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ECMO and CRRT Matthew L. Paden, MD

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Presentation on theme: "ECMO and CRRT Matthew L. Paden, MD"— Presentation transcript:

1 ECMO and CRRT Matthew L. Paden, MD
Assistant Professor of Pediatric Critical Care Director, Pediatric ECMO

2 Disclosures Funded by NIH/FDA for CRRT/ECMO device development
Everything in ECMO is off label use I’m a believer…

3 Objectives Discuss usage cases for concomitant ECMO/CRRT
Description of recent common changes in ECMO configurations Discuss technical aspects of concomitant ECMO/CRRT

4 Common indications Survey of ELSO centers Fluid overload (43%)
AKI (35%) Prevention of fluid overload (16%) Electrolyte abnormalities (4%) Fleming GM, et al. ASAIO J (4):

5 ECMO and Urine Output 30 consecutive neonates meeting ECMO criteria –
18 VV ECMO, 12 conventional management Only looked at first 108 hours Patients who went onto ECMO had: Greater fluid overload Lower UOP Higher BUN Higher creatinine No difference in BP, protein intake, albumin, or diuretics Roy BJ, Cornish JD, Clark RH. Pediatrics 1995;95(4):573-8

6 ECMO and Urine Output

7 Neonates on ECMO UCLA – 17 consecutive neonates on VA ECMO
Hypothesis – Pulmonary HTN goes away quickly Pulmonary edema secondary to Starling forces keeps you on ECMO All got diuretics to maintain 3 cc/kg/hour Kelley RE, et al. Journal of Pediatric Surgery, Vol 26(9);1991:

8 Neonates on ECMO Results As weight reduces, ECMO flow reduces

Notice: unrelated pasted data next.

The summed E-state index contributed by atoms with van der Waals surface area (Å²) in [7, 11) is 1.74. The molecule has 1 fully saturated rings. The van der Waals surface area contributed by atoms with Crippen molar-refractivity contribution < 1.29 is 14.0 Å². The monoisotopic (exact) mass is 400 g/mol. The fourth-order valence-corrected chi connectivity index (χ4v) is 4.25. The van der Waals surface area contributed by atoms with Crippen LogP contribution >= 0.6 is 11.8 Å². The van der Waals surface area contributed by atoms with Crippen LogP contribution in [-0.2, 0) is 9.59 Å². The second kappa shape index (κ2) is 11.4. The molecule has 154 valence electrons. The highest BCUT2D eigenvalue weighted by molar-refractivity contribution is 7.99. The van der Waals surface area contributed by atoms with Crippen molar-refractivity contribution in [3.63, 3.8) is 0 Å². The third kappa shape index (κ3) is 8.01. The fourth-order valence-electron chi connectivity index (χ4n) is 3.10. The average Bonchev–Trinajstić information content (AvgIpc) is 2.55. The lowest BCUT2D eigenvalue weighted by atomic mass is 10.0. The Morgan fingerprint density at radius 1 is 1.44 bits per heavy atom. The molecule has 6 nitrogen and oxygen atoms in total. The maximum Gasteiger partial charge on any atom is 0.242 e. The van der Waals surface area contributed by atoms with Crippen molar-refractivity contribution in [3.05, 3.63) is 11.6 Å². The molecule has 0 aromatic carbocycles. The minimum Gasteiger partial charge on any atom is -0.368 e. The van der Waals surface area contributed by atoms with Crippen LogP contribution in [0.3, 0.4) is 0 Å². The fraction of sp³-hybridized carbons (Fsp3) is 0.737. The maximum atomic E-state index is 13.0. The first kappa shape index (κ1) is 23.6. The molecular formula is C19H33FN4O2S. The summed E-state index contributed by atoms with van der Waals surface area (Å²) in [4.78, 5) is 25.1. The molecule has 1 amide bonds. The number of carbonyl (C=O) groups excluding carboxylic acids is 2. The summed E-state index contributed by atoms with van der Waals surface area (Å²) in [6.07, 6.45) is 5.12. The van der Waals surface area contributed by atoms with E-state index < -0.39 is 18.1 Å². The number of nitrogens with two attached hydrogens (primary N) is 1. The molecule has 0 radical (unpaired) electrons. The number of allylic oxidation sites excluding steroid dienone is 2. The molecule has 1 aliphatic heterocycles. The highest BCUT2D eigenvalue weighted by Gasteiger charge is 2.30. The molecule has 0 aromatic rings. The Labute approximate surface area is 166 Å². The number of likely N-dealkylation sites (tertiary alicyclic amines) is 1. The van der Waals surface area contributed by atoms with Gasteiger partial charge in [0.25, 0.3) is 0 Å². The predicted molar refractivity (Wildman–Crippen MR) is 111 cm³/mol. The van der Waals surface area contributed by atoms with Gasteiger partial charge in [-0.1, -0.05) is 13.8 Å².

Kelley RE, et al. Journal of Pediatric Surgery, Vol 26(9);1991:

9 ELSO Guidelines The goal of fluid management is to return the extracellular fluid volume to normal (dry weight) and maintain it there. …spontaneous or pharmacologic diuresis should be instituted until patient is close to dry weight and edema has cleared. This will enhance recovery from heart or lung failure and decrease the time on ECLS. As with all critically ill patients, full caloric and protein nutritional support is essential.

10 ELSO Guidelines The hourly fluid balance goal should be set and maintained until normal extracellular fluid volume is reached (no systemic edema, within 5% of “dry” weight). Renal replacement therapy use to enhance fluid removal allowing adequate nutritional support is often performed. Despite the literature surrounding fluid overload (>10%) as a risk factor for death, review of the ELSO registry also finds that use of renal replacement therapy is also a risk factor for poor outcome. Even if acute renal failure occurs with ECLS, resolution in survivors occurs in >90% of patients without need for long-term dialysis.

11 Preventing Fluid Overload
How many of you would start CRRT on an ECMO patient with a normal creatinine and no fluid overload?

12 AKI and ECMO Neonates - 25% (Askenazi 2011)
ELSO registry ~8000 non-cardiac neonates Creatinine > 1.5 or RRT Congenital diaphragmatic hernia - 71% (Gadepalli 2011) Congenital hearts - 72% (Smith 2009) Pediatric respiratory - 63% (ELSO DB 2011) Adult cardiac – 81% (RIFLE)/85% (AKIN) Note limitations of single center / ELSO database / Different definitions of AKI

13 CHOA Ped Respiratory ECMO 6/2010-1/2012